# Wold's theorem

※ Wold’s theorem can be thought of as the Discrete Time Random Signal version of the Wiener-Kinchin Theorem.

# 1. The Power Spectrum Density (PSD) of Discrete Time Random Signals

The biggest problem when considering the Fourier transform of a wide-sense stationary random signal is that the Fourier transform may not exist. In other words, $X(f)$ exists only if the signal’s energy is finite. This means that the following equation must be satisfied:

$energy = T\sum_{n=-\infty}^{\infty}x(n)^2 \lt \infty$

Since $x(n)$ is at least wide-sense stationary, the energy of all sample functions diverges to positive infinity (Priestly, 1981)1. In fact, the average energy also diverges to positive infinity.

$E\lbrace energy\rbrace = T\sum_{n=-\infty}^{\infty}E \lbrace x(n)^2\rbrace = \infty$

However, instead of average energy, average power can be a finite quantity and can be used as the basis value for frequency transformation. The average power is defined as follows:

$E\lbrace power\rbrace = \lim_{N\rightarrow \infty}\sum_{n=-N}^{N}\frac{T E\lbrace x(n)^2\rbrace}{(2N+1)T} = E\lbrace x(n)^2\rbrace \lt \infty$

Here, to include the frequency variable in the equation, let’s define $x_p(n)$ as follows:

$x_p(n) = \begin{cases}x(n) && |n|\leq N \\ 0 && |n| \gt N \end{cases}$

According to Parseval’s theorem, the following equation holds:

$T\sum_{n=-\infty}^{\infty}x_p(n)^2 = \int_{-1/2T}^{1/2T}X_p(f)X^*_p(f) df$

Since the sequence of $x_p(n)$ is finite, the summation limits above can be changed from $- \infty$ to $\infty$ to $-N$ to $N$. Therefore, the following equation holds.

$E\lbrace power\rbrace = \lim_{N\rightarrow \infty}E\left\lbrace \sum_{n=-N}^{N}\frac{T x_p(n)^2}{(2N+1)T}\right\rbrace$ $= \lim_{N\rightarrow \infty}E\left\lbrace \frac{\int_{-1/2T}^{1/2T}X_p(f)X^*_p(f) df}{(2N+1)T}\right\rbrace$

$=\int_{-1/2T}^{1/2T}\lim_{N\rightarrow \infty}E\left\lbrace \frac{X_p(f)X^*_p(f)}{(2N+1)T}\right\rbrace df$ Here, the antiderivative function is referred to as power spectral density (PSD).

$S(f) = \lim_{N\rightarrow \infty} E\left\lbrace \frac{X_p(f) X^*_p(f)}{(2N+1)T}\right\rbrace$

# 2. Proof of Wold’s Theorem

The result of Wold’s theorem is as follows.

$S(f) = T\sum_{k=-\infty}^{\infty}R(k) \exp(-j2\pi fkT)$

Using the definition of $S(f)$ in equation (9) above, let’s prove this.

Let’s examine the value within the limit in equation (9) more closely.

By the definition of DTFT, the following holds.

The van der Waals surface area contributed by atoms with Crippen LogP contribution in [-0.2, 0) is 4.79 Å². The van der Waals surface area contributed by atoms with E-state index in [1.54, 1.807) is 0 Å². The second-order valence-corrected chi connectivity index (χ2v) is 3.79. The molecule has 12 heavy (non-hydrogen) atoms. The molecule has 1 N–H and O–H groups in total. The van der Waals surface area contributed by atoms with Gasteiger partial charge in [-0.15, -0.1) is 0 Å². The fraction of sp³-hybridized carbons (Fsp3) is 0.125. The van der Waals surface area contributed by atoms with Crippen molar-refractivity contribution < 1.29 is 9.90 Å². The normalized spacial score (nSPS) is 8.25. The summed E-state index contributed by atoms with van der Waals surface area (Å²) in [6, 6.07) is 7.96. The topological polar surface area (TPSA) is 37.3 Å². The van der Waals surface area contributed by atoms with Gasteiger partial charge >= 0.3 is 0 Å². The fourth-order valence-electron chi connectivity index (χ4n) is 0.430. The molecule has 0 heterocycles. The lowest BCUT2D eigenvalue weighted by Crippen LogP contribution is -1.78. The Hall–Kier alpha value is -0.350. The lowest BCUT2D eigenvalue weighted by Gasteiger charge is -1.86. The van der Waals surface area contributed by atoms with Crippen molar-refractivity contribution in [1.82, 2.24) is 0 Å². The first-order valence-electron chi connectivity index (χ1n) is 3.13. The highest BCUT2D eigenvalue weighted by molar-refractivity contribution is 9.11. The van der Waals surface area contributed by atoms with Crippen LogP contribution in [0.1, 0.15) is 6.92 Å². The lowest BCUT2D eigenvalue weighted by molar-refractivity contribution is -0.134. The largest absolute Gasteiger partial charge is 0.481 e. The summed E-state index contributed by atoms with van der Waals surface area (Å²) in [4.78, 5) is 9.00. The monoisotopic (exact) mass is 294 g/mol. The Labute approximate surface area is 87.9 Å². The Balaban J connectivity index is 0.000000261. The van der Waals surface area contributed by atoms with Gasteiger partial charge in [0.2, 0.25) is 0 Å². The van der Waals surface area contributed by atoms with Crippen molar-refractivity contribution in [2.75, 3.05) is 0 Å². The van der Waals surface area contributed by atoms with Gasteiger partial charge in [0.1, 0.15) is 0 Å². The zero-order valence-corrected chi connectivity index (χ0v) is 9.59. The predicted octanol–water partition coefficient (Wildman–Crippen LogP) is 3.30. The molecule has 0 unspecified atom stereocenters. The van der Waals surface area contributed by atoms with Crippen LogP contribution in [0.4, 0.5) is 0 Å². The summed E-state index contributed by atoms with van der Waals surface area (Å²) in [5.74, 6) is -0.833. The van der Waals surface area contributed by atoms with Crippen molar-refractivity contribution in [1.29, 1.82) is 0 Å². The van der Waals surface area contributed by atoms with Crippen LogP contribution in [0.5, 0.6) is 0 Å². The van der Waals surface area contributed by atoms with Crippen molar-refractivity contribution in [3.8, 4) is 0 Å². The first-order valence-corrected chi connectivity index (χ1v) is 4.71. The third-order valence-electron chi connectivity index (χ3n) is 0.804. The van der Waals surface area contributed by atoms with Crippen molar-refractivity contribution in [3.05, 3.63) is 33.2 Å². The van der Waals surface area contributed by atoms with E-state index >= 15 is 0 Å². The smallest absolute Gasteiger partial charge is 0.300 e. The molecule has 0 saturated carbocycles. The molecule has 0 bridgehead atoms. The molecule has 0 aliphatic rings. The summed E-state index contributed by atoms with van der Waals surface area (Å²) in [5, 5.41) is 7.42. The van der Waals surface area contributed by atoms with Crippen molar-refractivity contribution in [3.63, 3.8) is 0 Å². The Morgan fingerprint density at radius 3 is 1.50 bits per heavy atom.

$E\left\lbrace \frac{X_p(f)X^*_p(f)}{(2N+1)T}\right\rbrace = E\left\lbrace \frac{1}{(2N+1)T}\left(T\sum_{n=-N}^{N}x(n)\exp(-j 2\pi fnT)\right)\left(T\sum_{l=-N}^{N}x(l)\exp(-j 2\pi flT)\right)^*\right\rbrace$

Then, by rearranging the linear operators, we have the following.

$\Rightarrow \frac{T^2}{(2N+1)T}\sum_{n=-N}^{N}\sum_{l=-N}^{N} E\lbrace x(n)x(l)\rbrace \exp(-j2\pi f(n-l) T)$

Assuming that the discrete-time signal $x(n)$ is wide-sense stationary, we have the following.

$\Rightarrow \frac{T}{(2N+1)}\sum_{n=-N}^{N}\sum_{l=-N}^{N}R(n-l)\exp(-j2\pi f(n-l) T)$

Here, $R(\cdot)$ is the autocorrelation function.

Now, let’s consider how to calculate

$\sum_{n=-N}^{N}\sum_{l=-N}^{N}R(n-l)\exp(-j2\pi f(n-l) T)$

We can think of $n$ and $l$ as independent variables. In this case, $n$ and $l$ have the following range.

$-N\leq n \leq N$ $-N \leq l \leq N$

Furthermore, both $n$ and $l$ are discrete variables with an interval of 1.

Therefore, we can consider equation (14) as shown in the figure below. In this case, each point corresponds to the value of $R(n-l) \exp(-j2\pi f(n-l)T)$ for the given values of $n$ and $l$.

That is, although not all black circles are shown in the figure below, all black circles within $-N \leq n \leq N$, $-N \leq n \leq N$ will be completely filled.

Then, we can obtain the same result as equation (14) by summing the values of $R(n-l) \exp(-j2\pi f(n-l)T)$ for each black circle. Figure 1.

If we let $k=n-l$, then $l=n-k$, which becomes a first-degree function with a slope of 1. As shown in the figure, we can see that the range of $k$ is $-2N \lt k \lt 2N$.

We can check the values of $R(n-l)\exp(-j2\pi f(n-l)T)$ that need to be added during the transformation of $k$ from $-2N$ to $2N$ as shown below.

$k=2N \Rightarrow R(2N)\exp(-j2\pi f (2N) T)$ $k=2N-1 \Rightarrow 2\times R(2N-1)\exp(-j2\pi f (2N-1) T)$ $k=2N-2 \Rightarrow 3\times R(2N-2)\exp(-j2\pi f (2N-2) T)$ $\vdots\notag$ $k=0 \Rightarrow (2N+1)\times R(0)\exp(-j2\pi f (0) T)$ $\vdots\notag$ $k=-(2N-2) \Rightarrow 3\times R(2N-2)\exp(-j2\pi f (2N-2) T)$ $k=-(2N-1) \Rightarrow 2\times R(2N-1)\exp(-j2\pi f (2N-1) T)$ $k=-2N \Rightarrow R(2N)\exp(-j2\pi f (2N) T)$

Therefore, for all $k$, the value of equation (14) can be expressed as follows:

$\sum_{k=-2N}^{2N}(2N+1-|k|)R(k)\exp(-j2\pi fkT)$

Therefore, the equation (13) that we want to find can be expressed as follows:

$Equation(13)\Rightarrow \frac{T}{(2N+1)}\sum_{k=-2N}^{2N}(2N+1-|k|)R(k)\exp(-j2\pi fkT)$ $=T\sum_{k=-2N}^{2N}\left(1-\frac{|k|}{2N+1}\right)R(k)\exp(-j2\pi fkT)$

Therefore,

$S(f) = \lim_{N\rightarrow \infty}\sum_{k=-2N}^{2N}T\left(1-\frac{|k|}{2N+1}\right)R(k)\exp(-j2\pi fkT)$ $=T\sum_{k=-\infty}^{\infty}R(k)\exp(-j2\pi fkT)$

Also, according to the definition of the DTFT,

$R(k) =\int_{-1/2T}^{1/2T}S(f)\exp(j2\pi fkT)df$
1. For a more detailed explanation of this, refer to the Wiener-Kinchin Theorem.